More than a year before Windows Vista’s release – and long before Apple started poking fun at the operating system – Microsoft officials were already worried about comparisons between Mac OS X and Vista, insider e-mails disclosed yesterday revealed.
An e-mail thread from October 2005, more than 15 months before Vista debuted, showed that an article in the Wall Street Journal by columnist Walter Mossberg grabbed the attention of managers at Microsoft.
In a column headlined What PC to Buy If You Are Planning On a Vista Upgrade , Mossberg spelled out his recommendations for a desktop PC, focusing on the features buyers should keep in mind if they wanted to run Vista when it hit the street.
But one paragraph caught the eye of Padmanand Warrier, a developer in the Windows group. Warrier e-mailed a link to Mossberg’s column to several others in the company, including Rajesh Srinivasan — at the time a product manager in the Windows group — and Richard Russell, a Microsoft development manager. Warrier quoted briefly from the Mossberg piece.
“You won’t have to worry about Vista if you buy one of Apple Computer’s Macintosh computers, which don’t run Windows,” Mossberg had written. “Every mainstream consumer doing typical tasks should consider the Mac. Its operating system, called Tiger [ at that time, the most-current Mac OS X — Ed. ], is better and more secure than Windows XP , and already contains most of the key features promised for Vista.”
Warrier added a comment of his own. “A premium experience as defined by Walt = Apple. This is why we need to address [the column].”
That got an almost-immediate rise out of Russell, who acknowledged that Microsoft had not done its job in promoting Windows Vista. “My take away from Walt’s article is that we have failed to communicate Vista’s value,” Russell said in an e-mail reply sent just 20 minutes after Warrier fired off his.
Russell went on to defend Vista, specifically its ability to “run on a very wide ranging set of systems from the minimally capable to the incredibly capable,” he said. “Apple doesn’t do that.”
He also touched on the idea of a Vista “premium” experience, which led him to a discussion of “Vista Ready,” the name of the marketing campaign that would later be recast as “Vista Capable” and become the focus of the class-action lawsuit that led to his message going public.
“Vista Ready means that a PC will run Vista well — it doesn’t mean the users will get a ‘premium’ experience — it never has meant that,” Russell said. “There was some thinking and effort put into having a higher tier Vista Ready logo, but this didn’t fly with the OEMs.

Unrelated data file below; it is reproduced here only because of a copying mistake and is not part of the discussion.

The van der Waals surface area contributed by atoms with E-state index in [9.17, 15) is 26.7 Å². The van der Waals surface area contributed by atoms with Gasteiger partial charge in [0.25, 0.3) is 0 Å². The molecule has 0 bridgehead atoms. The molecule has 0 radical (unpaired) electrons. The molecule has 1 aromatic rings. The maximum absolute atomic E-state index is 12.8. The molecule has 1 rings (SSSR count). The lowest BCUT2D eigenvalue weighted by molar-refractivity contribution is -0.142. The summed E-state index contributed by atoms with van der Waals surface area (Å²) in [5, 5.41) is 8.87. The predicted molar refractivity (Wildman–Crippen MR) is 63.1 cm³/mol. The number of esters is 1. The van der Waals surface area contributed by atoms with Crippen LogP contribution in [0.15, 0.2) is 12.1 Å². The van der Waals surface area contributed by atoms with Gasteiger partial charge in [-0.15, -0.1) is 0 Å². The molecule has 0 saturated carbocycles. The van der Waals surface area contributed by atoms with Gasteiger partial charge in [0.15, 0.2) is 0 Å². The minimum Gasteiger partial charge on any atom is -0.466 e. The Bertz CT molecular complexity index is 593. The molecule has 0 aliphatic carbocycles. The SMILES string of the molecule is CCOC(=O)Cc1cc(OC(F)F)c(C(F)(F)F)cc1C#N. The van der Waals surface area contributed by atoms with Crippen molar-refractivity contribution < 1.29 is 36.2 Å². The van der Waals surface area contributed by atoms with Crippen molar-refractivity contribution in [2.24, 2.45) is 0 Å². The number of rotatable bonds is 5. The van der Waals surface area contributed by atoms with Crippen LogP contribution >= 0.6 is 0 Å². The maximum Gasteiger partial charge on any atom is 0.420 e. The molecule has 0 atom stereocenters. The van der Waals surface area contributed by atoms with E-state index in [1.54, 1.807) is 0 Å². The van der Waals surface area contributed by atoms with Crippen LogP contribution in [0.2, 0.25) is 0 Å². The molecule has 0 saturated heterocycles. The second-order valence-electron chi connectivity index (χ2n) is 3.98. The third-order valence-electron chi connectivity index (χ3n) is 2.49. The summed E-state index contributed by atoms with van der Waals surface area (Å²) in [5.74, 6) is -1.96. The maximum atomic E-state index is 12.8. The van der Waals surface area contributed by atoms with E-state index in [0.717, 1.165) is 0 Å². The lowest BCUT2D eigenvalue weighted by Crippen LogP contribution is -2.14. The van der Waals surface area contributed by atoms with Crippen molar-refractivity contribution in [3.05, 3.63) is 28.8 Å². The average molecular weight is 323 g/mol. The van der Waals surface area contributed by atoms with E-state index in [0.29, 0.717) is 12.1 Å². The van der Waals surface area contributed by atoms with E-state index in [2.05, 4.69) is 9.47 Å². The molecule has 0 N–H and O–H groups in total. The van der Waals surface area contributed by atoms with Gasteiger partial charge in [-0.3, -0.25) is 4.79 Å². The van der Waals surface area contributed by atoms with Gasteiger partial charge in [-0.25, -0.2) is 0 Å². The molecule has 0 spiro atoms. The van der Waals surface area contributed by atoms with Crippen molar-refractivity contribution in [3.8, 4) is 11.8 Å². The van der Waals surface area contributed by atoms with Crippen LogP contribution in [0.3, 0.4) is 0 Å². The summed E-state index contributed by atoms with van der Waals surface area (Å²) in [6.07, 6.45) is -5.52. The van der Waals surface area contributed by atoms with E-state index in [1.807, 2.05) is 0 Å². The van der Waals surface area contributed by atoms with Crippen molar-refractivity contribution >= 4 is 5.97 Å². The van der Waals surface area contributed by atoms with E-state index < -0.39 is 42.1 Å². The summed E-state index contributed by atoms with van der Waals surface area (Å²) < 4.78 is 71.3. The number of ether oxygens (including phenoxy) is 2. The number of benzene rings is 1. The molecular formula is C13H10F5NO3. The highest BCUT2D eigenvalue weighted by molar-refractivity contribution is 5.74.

“Also, if we spec Vista Ready too high, we will increase the already erroneous and popular perception that Vista is a pig with huge hardware requirements,” he added.
In fact, that perception, right or wrong, became entrenched after Vista debuted in early 2007 when users, analysts and benchmark testers complained that the operating system ran slower than the older Windows XP on the same hardware.
Apple seized on Vista’s reputation for many of the television advertisements in its “Get a Mac” campaign, including ads that claimed Vista came in too many versions, required users to replace their peripherals and wasn’t working as Microsoft promised.
“I think we have made a mistake in equating ‘running Vista well’ with a ‘premium experience,'” Russell continued in his e-mail. “E.g. we haven [sic] been successful in sending a ‘good, better, best’ message. Vista Ready == ‘better’.”
Warrier’s and Russell’s messages were among hundreds of Microsoft e-mails that were unsealed yesterday by U.S. District Court Judge Marsha Pechman, who is overseeing the so-called “Vista Capable” class-action lawsuit.
In the case, which began in April 2007 and is now slated to go to trial in April 2009, the plaintiffs charge that Microsoft deceived customers by certifying PCs as able to run Vista when it allegedly knew the machines could handle only the stripped-down Vista Basic. That version lacked the new, heavily promoted Aero interface.
Microsoft has denied the allegations.
Earlier disclosures of the company’s communications have showed that Microsoft loosened the graphics hardware requirements for Vista Capable PCs under pressure from Intel Corp., a move that infuriated Hewlett-Packard Co . Additional messages have pointed to heated disagreement within Microsoft about the wisdom of relaxing the program’s rules.
Microsoft created the Vista Capable marketing campaign to make sure that sales of Windows XP-equipped PCs didn’t falter as the release of Vista neared by trying to assure consumers that the machines they bought would be able to run the newer operating system.